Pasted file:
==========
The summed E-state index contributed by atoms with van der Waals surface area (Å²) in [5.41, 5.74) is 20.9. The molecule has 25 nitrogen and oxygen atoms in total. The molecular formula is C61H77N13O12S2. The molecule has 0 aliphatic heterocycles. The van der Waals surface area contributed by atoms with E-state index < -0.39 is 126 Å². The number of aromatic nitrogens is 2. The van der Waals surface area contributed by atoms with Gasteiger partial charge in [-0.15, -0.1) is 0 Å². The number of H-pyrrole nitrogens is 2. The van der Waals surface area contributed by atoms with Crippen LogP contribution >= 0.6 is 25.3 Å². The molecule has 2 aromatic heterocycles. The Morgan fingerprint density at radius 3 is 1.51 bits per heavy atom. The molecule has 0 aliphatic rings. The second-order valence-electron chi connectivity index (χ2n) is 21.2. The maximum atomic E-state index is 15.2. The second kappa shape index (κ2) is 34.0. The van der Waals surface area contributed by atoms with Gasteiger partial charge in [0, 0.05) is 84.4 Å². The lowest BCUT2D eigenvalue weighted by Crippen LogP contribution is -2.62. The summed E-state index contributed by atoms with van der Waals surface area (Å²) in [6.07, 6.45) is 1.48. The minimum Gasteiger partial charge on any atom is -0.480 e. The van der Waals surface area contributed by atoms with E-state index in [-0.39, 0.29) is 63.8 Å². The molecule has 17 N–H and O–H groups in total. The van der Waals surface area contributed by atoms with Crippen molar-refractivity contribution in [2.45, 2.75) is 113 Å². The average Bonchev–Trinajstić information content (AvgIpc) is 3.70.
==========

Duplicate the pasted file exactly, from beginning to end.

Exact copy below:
The summed E-state index contributed by atoms with van der Waals surface area (Å²) in [5.41, 5.74) is 20.9. The molecule has 25 nitrogen and oxygen atoms in total. The molecular formula is C61H77N13O12S2. The molecule has 0 aliphatic heterocycles. The van der Waals surface area contributed by atoms with E-state index < -0.39 is 126 Å². The number of aromatic nitrogens is 2. The van der Waals surface area contributed by atoms with Gasteiger partial charge in [-0.15, -0.1) is 0 Å². The number of H-pyrrole nitrogens is 2. The van der Waals surface area contributed by atoms with Crippen LogP contribution >= 0.6 is 25.3 Å². The molecule has 2 aromatic heterocycles. The Morgan fingerprint density at radius 3 is 1.51 bits per heavy atom. The molecule has 0 aliphatic rings. The second-order valence-electron chi connectivity index (χ2n) is 21.2. The maximum atomic E-state index is 15.2. The second kappa shape index (κ2) is 34.0. The van der Waals surface area contributed by atoms with Gasteiger partial charge in [0, 0.05) is 84.4 Å². The lowest BCUT2D eigenvalue weighted by Crippen LogP contribution is -2.62. The summed E-state index contributed by atoms with van der Waals surface area (Å²) in [6.07, 6.45) is 1.48. The minimum Gasteiger partial charge on any atom is -0.480 e. The van der Waals surface area contributed by atoms with E-state index in [-0.39, 0.29) is 63.8 Å². The molecule has 17 N–H and O–H groups in total. The van der Waals surface area contributed by atoms with Crippen molar-refractivity contribution in [2.45, 2.75) is 113 Å². The average Bonchev–Trinajstić information content (AvgIpc) is 3.70.